Jim Heney

Seamus McHugh RIP

Seamus McHugh Deceased ob 30.08.2012 RIP

Seamus McHugh joined UCDBC in 1962 during the brilliant Captaincy of Austin Carty.  Recruitment have been so successful that four UCD maiden VIIIs travelled to Belfast in December for a Queen’s at home in a bus driven by John Gallivan, who had a dreadful time trying to control us when the bus was stopped at 2.00 am on the way home by “B” Specials.  Later in the month Seamus McHugh and Tom Kirby won the Butler Cup with some distance to spare in a large and competitive competition.  Seamus was a primary school teacher and had become the principal of a Primary School at the age of 19.  He was then studying Arts at UCD to become a secondary teacher. He was the youngest of 10 children and had grown up in the townland of Muckross in the Glenties in West Donegal and never lost his unusually soft and musical Donegal accent.

Austin continued his great work by having 3 VIIIs in the second term.  In those days the Porter’s lodge was on the left of the entrance at Earlsfort Terrace and the UCDBC Notice Board just beside it in the most prominent position of all club notice boards.  We eagerly awaited to find out whether we were rowing with the Flippers, the Flappers or the Floppers.  As there were lectures on a Saturday morning rowing took place in the afternoon, and similarly on Sunday as everybody went to Mass in the morning, there being no evening masses at that time.    By Summer we were down to two Eights and out of them one of the best ever Maiden iVs that rowed for UCDBC emerged.  Seamus McHugh at Bow, Tom Kirby at 2, Kevin Reade at 3 and stroked by Dave Buckley.  Seamus was 27, Tom was 20, as I think was Kevin Reade and Dave Buckley was in his final year engineering.  None had ever rowed before and none were particularly “sporty”.  It would be 8 years before there would be s similarly mature Maiden Crew that would be later named the Animals.

The IV went Cork Cappoquin and Fermoy, driven by Seamus in VW Beetle and came back victorious with a clean sweep of 3 wins.  It went on to win another three races at Carlow, Athlone and Waterford.  At Carlow they were so far ahead in the final that they stopped rowing well before the finish and glided in with perfect balance to the sound of a stirring Brass Band amidst glorious sunshine and cheering spectators who had attended in great numbers.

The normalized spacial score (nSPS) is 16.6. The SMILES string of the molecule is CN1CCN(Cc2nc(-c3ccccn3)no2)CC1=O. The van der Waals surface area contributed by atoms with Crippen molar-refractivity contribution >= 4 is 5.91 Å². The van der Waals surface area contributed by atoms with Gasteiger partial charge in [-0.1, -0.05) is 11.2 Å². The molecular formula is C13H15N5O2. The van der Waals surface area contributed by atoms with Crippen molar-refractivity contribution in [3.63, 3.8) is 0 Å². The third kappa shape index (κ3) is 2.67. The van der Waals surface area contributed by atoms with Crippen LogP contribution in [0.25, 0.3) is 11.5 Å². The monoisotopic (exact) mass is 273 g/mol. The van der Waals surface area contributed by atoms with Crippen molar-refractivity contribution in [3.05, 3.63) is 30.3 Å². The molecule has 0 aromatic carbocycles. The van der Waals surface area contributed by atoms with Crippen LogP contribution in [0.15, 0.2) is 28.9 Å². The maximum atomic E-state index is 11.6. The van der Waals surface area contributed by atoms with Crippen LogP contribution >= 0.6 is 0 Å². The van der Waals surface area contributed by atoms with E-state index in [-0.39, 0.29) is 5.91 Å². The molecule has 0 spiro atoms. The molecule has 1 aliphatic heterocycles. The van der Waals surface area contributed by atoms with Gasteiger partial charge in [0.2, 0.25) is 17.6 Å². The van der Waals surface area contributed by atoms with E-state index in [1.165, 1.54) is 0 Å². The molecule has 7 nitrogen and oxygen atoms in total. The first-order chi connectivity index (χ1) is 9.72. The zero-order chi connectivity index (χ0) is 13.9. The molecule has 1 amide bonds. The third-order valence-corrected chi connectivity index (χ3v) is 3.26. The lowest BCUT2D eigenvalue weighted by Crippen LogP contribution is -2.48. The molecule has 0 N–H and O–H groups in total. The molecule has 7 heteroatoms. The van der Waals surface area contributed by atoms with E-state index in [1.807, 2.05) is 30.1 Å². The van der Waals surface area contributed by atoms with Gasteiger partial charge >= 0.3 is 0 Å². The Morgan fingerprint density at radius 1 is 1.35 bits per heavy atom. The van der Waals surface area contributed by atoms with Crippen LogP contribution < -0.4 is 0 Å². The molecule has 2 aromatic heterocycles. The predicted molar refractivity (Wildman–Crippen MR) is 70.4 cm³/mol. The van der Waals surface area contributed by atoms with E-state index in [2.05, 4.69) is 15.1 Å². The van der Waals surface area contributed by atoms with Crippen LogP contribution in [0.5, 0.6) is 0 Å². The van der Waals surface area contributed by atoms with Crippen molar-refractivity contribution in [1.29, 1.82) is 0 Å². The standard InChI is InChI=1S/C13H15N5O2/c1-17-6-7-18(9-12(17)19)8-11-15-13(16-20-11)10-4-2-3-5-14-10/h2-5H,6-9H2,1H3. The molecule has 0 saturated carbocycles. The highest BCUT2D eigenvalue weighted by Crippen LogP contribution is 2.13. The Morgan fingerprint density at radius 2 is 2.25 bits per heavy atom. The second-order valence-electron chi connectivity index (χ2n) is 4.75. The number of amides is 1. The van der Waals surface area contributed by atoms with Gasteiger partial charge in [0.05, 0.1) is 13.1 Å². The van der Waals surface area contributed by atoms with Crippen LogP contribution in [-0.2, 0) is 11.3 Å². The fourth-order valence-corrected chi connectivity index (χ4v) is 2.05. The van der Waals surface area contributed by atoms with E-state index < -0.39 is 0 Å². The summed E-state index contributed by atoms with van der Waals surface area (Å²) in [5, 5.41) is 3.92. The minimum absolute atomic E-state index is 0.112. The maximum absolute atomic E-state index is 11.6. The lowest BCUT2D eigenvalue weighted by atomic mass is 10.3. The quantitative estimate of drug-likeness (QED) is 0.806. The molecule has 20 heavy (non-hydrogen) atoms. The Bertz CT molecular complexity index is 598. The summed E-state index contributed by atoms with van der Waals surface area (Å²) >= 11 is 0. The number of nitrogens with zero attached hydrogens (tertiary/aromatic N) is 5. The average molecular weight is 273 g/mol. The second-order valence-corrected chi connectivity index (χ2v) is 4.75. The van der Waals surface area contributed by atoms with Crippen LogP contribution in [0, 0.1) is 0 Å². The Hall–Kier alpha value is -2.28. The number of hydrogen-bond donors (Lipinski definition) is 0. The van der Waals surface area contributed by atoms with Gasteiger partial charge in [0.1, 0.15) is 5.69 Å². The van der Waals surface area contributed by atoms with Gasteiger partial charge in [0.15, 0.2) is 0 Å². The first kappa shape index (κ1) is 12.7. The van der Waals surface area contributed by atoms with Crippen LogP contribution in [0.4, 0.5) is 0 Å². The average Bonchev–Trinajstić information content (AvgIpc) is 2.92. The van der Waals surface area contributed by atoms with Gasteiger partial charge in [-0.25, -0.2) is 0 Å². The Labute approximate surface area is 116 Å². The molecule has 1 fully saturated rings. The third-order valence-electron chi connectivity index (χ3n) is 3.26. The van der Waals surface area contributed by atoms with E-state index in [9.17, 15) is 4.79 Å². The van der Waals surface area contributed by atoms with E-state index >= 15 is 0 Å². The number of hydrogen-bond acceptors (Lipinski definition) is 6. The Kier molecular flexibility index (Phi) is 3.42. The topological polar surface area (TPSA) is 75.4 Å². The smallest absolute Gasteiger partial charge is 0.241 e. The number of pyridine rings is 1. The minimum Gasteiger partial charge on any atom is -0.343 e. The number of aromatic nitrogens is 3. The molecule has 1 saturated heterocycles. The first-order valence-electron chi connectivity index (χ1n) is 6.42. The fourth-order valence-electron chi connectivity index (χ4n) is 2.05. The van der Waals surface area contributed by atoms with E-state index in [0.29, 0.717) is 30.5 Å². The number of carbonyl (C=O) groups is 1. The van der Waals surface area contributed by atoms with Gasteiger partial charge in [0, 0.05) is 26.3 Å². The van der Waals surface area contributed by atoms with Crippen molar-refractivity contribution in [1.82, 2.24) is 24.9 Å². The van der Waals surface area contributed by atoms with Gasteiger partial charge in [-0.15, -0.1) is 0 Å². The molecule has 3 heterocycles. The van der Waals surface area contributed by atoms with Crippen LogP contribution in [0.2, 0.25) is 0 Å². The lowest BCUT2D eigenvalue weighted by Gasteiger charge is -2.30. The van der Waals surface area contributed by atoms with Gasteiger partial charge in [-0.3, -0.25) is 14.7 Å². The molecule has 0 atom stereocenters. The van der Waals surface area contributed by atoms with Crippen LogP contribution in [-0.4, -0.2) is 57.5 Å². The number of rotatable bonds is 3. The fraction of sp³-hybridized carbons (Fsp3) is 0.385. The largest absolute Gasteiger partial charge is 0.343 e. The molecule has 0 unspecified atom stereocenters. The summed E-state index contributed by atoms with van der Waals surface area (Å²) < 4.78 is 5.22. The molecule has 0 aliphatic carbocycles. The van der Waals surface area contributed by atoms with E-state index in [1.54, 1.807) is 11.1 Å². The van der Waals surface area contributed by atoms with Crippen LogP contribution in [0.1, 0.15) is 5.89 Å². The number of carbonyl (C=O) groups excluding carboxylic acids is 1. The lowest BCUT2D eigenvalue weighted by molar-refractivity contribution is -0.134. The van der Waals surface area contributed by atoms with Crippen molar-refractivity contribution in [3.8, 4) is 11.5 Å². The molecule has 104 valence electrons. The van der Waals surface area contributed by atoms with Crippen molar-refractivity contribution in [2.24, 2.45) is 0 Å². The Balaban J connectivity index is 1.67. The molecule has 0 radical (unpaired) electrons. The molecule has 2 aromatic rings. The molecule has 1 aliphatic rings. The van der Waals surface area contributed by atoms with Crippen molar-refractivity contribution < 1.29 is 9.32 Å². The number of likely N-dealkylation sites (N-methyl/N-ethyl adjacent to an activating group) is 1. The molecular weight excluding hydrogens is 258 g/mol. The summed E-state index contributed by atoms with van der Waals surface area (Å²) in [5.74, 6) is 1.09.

May he have glided into Heaven to the heavenly sound of Angels as he did on that magical day in June, 1963.

James Heney

Old Collegians competing in 1963 & 1964

Some fine photos of Old Collegians competing in 1963 and 1964. Click on any of the photos below to see a lager image.


1969 Crew Reunion

Padraic O’Neill writes……………

Yes, we had a great day at Islandbridge and in Ryans and Peploes later. We got the eight on the river, paddled up and down a couple of times without losing anybody! Spouses and partners were in attendance and enjoyed the experience.

The shirts looked good!!!



Dr. Frank McKenna – an appreciation

The late Dr. Frank McKenna was laid to rest yesterday (21-02-11) after Mass in the Church of Our Lady Queen of Victories Sallynoggin which was packed to standing room. In his first year in UCD he got his colours for swimming and then moved on to rowing. He quickly made the Senior VIII and was selected to row in the World Championships in Vienna in 1938 but Hitlers acute sense of timing took priority. He was a very active supporter of UCDBC in the 60’s. I have very fond memories of sessions in the old UCDBC Boat House (newly build when Frank McKenna was rowing) in the 60s. After various dinners (mainly in the Clarence or West County) or celebrations the stalwarts of OC including Ronan Bannin, Jim Meenan, Joe Hanly, John McDermott and Frank McKenna would bring dozens of bottles of Guinness to the Boat House where the plaque erected in the memory of Dr. Arthur Cleary who funded the building of the boat house in 1929 was covered with the first available towel, before a bottle could be opened. The party was generally opened by Frank McKenna who had a very good voice singing Ach von de musica and getting everybody join the Chorus. The party would continue into the small hours with various contributions from Jim Meenan including Sweet Angelina and other ditties from the 30s before descending into more robust and racous singing. Pat O’Sullivans classical tin whistle would be called upon several times to restore musicality which Tom Kirby would follow and sometimes accompany with an off beat jazz version. It was an opportunity to mix with the then remote gods of the 1960 VIII and the remoter gods of, as it then appeared to an 18 year old, ancient UCD history such as the 1948 Olympic crew. Frank McKenna’s bright wit and intelligence made him the life and soul of the sessions and he is the main reason they remained so vivid in my memory. His passing has marked the passing of a great era in the history of UCDBC. In his own words Oiche mhaith codladh samh.

Jim Heney

(F McK) Ach von de musica.
(all) Ach von de musica.
(F McK)) Ach von spieler.
(all) Ach von spieler.
(F McK)) Ich-en-bee-en-zumba-za.
Zumba, zumba, zumba-za (four times)
Other Verses:
Vio, vio, viola,
Picco, picco, piccola